By: Emma Wang
After embracing glistening; summer sea in Australia; a cinema theatre in South Africa; streets in Argentin; and many other corners of the world, this time, Coke and its mysterious vending machine travel to Lithuania to do the magic of striking people there with unexpected surprises and happiness.
In this newly-launched “Roll Out Happiness”commercial, Coke exercised its signature philanthropic-minded move again: making people happy by giving away free cokes and other sweet gifts through interaction with its specially designed vending machine. It runs the same as previous happiness campaigns, but it still bears the uniqueness of new ideas.
With grey bricks, stiff walls, clunky old architecture, dark-colored clothes, and hurrying footsteps- the whole city comes across as cold and cheerless. This is Vilnius B.C: Before Coke. Along with the pleasant appearance of the red truck, Coke brings out the color and joy- a large, fresh, green carpet of turf is spread out in a concrete square with a bright Coke vending machine standing in the center. Coke even erected a few trees. Curious people start to notice the difference. They stop, stare at it, and talk about it. Shoes are taken off as instructed, and then the happy starts. Free cokes keep dropping out. Fizzy foam gets stirred up. Soft sunlight sheds on this beautiful site. People are gathering, sharing, drinking, playing, smiling, and relaxing. They are having fun. You know how they say unexpected happiness is just like a spring breeze kissing your face? This is the gift granted and brewed by life and emulated by Coke. This is the unexpected happiness presented to you when you recall the ordinary but precious moments.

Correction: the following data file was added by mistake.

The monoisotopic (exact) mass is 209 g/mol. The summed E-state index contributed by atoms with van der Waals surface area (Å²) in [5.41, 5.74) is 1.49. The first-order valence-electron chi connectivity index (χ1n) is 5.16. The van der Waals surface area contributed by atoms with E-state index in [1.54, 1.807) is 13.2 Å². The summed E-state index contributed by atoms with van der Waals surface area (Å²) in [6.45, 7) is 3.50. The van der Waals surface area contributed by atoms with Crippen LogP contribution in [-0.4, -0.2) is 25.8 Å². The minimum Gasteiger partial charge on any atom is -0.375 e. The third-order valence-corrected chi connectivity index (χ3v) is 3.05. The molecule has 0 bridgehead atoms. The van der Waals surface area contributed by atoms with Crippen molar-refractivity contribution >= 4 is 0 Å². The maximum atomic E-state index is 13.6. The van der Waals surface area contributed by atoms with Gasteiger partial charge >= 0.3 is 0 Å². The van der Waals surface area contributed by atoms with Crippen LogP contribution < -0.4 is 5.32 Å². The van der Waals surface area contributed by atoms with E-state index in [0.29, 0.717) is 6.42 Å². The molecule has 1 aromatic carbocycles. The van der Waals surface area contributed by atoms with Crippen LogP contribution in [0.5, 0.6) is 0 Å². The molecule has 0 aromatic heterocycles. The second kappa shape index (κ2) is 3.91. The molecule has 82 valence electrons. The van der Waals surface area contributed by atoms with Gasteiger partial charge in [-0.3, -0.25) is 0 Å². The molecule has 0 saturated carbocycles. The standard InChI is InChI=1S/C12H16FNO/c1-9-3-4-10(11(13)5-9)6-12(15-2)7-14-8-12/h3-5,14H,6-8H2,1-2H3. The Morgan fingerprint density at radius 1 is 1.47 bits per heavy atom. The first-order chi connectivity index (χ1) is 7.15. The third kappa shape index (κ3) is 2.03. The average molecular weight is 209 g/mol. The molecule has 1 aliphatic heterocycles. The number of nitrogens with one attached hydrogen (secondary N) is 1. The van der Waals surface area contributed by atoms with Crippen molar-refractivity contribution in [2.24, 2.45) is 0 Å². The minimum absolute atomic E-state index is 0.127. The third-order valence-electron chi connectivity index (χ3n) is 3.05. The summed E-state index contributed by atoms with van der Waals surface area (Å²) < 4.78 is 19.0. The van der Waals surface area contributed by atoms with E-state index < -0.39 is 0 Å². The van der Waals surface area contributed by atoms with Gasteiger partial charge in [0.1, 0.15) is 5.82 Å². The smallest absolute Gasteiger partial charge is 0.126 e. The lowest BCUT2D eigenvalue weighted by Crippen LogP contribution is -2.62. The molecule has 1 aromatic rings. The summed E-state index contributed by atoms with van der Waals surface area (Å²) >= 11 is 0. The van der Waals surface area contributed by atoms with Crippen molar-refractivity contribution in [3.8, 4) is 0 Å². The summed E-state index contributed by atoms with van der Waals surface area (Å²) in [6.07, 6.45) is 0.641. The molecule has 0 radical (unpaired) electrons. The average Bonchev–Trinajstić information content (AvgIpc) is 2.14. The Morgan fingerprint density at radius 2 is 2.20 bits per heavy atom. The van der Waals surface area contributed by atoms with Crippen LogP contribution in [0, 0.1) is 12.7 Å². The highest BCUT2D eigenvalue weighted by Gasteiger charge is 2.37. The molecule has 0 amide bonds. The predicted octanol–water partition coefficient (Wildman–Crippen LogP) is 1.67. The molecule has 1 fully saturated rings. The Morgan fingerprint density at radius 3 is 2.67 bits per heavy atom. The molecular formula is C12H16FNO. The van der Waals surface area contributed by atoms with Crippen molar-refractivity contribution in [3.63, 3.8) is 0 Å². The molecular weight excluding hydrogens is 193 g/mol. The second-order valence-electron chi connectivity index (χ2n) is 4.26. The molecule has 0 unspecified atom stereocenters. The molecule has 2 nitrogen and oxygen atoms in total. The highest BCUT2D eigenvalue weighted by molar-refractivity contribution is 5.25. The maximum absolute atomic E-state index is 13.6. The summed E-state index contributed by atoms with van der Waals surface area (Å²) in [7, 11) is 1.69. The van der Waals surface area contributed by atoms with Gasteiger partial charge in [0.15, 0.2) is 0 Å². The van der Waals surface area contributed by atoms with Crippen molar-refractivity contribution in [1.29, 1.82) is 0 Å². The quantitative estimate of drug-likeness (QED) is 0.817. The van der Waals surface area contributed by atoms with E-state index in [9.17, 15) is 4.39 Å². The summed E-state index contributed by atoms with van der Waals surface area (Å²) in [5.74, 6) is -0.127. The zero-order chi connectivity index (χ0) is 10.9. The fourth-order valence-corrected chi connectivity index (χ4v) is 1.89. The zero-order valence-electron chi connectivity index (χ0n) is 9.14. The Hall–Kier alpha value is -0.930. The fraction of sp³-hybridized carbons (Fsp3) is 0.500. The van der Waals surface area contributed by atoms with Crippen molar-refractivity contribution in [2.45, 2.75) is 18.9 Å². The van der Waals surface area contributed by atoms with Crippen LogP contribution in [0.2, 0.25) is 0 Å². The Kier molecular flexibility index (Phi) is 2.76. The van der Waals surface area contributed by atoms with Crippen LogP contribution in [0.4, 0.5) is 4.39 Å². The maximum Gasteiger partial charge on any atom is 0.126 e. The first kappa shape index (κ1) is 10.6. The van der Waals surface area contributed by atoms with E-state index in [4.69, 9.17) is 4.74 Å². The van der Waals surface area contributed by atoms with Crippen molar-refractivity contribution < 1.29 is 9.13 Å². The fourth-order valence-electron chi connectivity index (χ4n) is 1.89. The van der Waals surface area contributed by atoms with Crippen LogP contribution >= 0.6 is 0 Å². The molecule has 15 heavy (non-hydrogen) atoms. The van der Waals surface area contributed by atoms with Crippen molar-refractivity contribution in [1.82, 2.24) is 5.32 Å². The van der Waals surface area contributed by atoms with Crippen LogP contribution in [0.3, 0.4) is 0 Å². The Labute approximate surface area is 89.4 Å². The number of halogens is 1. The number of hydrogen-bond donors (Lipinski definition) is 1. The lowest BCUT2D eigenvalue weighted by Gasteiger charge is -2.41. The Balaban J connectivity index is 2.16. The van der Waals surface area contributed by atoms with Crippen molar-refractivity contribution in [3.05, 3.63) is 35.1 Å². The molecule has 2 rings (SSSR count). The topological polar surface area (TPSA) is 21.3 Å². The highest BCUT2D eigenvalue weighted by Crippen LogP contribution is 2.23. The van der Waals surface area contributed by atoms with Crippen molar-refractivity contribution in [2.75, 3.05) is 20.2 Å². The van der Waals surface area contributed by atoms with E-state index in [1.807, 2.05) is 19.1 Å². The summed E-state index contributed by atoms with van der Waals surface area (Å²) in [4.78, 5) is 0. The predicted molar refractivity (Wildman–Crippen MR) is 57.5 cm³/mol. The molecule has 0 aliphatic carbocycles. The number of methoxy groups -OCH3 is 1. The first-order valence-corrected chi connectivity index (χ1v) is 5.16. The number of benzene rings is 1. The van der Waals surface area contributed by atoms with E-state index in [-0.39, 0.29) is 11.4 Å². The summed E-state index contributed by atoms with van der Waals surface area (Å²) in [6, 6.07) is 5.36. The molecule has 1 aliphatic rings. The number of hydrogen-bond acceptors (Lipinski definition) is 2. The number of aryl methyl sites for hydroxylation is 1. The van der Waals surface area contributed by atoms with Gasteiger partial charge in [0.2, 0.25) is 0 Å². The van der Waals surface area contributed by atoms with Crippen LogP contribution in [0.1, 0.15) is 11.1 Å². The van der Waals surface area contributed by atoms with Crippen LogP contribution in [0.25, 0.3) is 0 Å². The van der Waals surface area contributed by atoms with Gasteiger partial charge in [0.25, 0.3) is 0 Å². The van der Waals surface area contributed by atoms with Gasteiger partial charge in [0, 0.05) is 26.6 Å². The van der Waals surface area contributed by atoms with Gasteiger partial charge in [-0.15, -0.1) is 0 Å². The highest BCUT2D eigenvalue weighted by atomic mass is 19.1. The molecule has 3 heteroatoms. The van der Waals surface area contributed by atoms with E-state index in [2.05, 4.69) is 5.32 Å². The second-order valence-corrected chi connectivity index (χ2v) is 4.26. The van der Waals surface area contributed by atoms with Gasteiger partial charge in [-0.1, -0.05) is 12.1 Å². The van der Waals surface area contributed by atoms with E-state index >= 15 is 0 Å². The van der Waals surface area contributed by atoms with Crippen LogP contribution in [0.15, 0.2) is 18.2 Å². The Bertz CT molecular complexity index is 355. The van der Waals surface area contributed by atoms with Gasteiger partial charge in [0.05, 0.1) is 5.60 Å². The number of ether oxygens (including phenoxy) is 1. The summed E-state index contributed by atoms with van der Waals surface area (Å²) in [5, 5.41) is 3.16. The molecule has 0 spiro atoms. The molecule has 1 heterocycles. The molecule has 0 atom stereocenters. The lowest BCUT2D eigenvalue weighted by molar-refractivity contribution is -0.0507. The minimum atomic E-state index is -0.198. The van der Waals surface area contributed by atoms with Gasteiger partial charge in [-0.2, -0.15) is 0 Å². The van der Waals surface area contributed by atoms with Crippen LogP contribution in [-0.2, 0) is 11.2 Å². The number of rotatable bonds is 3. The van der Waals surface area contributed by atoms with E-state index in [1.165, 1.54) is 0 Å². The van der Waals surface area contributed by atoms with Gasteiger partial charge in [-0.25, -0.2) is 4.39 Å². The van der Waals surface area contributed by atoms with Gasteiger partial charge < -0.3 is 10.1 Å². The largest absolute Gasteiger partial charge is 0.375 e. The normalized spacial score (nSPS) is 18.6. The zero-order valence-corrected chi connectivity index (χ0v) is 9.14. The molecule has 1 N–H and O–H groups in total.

Brilliant idea? Definitely. Instead of giving no effort to sell the product, Coke invests into its ads. It sells not just a product, but a philosophy as well. And by instilling what Coke believes into people’s minds, it wins over consumers. Sounds like a good deal, huh? It is, but it comes with some inevitable controversies as well.
Doing advertising in international markets always tends to be tricky and needs thorough consideration. Even with the Coke brand having as ubiquitous an appeal as it does around the globe, it turns out, people in other countries don’t exactly share the same fascination Americans generally hold for it. There are comments like “Coca-Cola- open diabetes!” or ”That’s ironic, because it’ll kill you -_-” on YouTube. It seems like to some, Coke is more of a culture invader bringing sugar drugs and unhealthy lifestyles instead of happiness. Furthermore, several complaints also came from the idea of the scene. The deliberate gray depiction of Vilnius wasn’t appreciated by everyone, and as for the security camera commercial, there were voices saying, “Also, a reminder- we’re living in a surveillance state” or ”brainwashing” and other such messages.
Anyway, overall, it’s a grand, loving gesture out of good will. Most of the people are happy, and they are asking for Coke to come to them. Just as how you can’t make millions of friends without a few enemies, Coke can’t expect to please 100% of viewers without stirring a little controversy. Keep up the happiness work, and we are all hoping Coke will come to U of I one day!